I would advise taking a class first, to see if you like the process of weaving. For one thing, the equipment can be pretty expensive, and if you take a class, you will be able to try different types and brands of looms, and you will be able to see what features you like best. Then you can check if there is a guild near you because sometimes they have looms to rent.
Setting up the loom to weave is half the process, and that might be taught in its own class. Learning that part from a real person would be good because they could help you make any adjustments you needed to, but for a back-up reference, I would definitely recommend Peggy Osterkamp‘s videos. I took classes from her, and had to un-learn everything I had previously learned about dressing the loom, but her method saved me so much time and headache in the long run!
Reading the drafts is like reading music, and nowadays the way they are written is pretty standardized, so you could probably learn that from books.
When I teach someone how to weave, I start with just having them choose wefts and throw the shuttle — once they are hooked by the magic of creating fabric, I go on to teach them how to measure warp and thread the loom with a very basic draft, and after that I teach them to read drafts for themselves so they can start experimenting! I hope you find somewhere to try it!
Thank you for all the info. I shall have to investigate further.
It’s a nice pattern–I love the variations that were possible!
I was thinking about you and your consistent selvages while I was hurriedly weaving — “Kerry really just started weaving and her selvages are beautiful!” But I ignored that little voice and just kept going. The ones with 2 pattern colors, where I had to carry one color up the side, are particularly uneven. But oh well, they will still dry dishes! 🙂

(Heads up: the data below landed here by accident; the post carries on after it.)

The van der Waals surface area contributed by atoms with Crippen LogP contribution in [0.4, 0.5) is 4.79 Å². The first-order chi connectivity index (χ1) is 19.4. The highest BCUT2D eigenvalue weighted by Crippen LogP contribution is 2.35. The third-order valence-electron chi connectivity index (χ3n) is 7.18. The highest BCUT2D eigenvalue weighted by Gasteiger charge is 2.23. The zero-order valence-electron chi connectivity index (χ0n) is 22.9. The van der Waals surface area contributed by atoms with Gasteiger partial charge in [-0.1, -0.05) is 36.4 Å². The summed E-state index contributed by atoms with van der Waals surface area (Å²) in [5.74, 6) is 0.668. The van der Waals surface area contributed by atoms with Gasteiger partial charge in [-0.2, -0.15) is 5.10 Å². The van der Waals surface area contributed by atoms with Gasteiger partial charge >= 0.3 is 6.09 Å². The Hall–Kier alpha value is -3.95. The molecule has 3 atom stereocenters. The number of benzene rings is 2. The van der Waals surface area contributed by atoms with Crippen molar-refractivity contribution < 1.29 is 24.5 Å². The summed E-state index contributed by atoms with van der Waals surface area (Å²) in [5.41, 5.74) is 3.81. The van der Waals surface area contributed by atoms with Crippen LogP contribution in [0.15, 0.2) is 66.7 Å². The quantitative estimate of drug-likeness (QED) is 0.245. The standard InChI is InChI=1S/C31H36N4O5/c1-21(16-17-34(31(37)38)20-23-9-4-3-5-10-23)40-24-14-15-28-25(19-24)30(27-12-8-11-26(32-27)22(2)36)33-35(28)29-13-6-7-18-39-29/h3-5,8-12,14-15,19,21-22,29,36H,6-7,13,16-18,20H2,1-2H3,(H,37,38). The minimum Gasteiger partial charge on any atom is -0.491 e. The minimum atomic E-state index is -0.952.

Great use of your stash! The older books are great resources. Too bad the photos usually aren’t in color.
And in this book, a lot of times there is no picture at all, or like the one I wove — the picture was of a tannish sample when I was looking for a dark background with a light pattern. Once I finally figured it out, it seemed so obvious! 🙂
Re your comment to Anne w., I had the opposite reaction with my first weaving class. The loom was warped and we were to just throw the shuttle (boring) and I wanted to know HOW one got to that point and was never interested again until I learned how to wind a warp and dress the loom! I know, that is the part that lots of weavers do not care for. I love the fiddly bits that calls for and when I am weaving (the ‘boring’ part) I am thinking of what I can weave next!!
And yes, my present endeavor Will be placemats!! I’ll send you a pic.
I guess it is such a broad topic that no matter where you start, you feel like you were dropped in the middle and you need to learn a starting point. I took weaving in college and we spent the first two weeks learning to draft — since we didn’t look at any looms or samples at that time, I had no idea why we were coloring in graph paper squares! Later I was glad that I learned to draft with paper and pencil, before computer programs came in.
Comparing it to another craft, like ceramics — I want to start with wedging the clay and building a pot, not learning about where to dig clay and what chemicals go into which glaze. I am not into the analytical parts.
I have just taught weaving to one person at a time, so I can gauge their interests and adjust — if the student wanted to start with drafts and dressing the loom, I could do that. But I cannot imagine trying to get a whole group of people on the same page. Fortunately, not a problem that I will ever have.
Totally agree! ONE person at a time 🙂 although I have been spinning for over 30 years I cannot teach it……no idea what I do to teach in a technical fashion! Yes to preparing the fleece in different ways but that’s it. Weaving is different and slower. Thanks for your posts as always.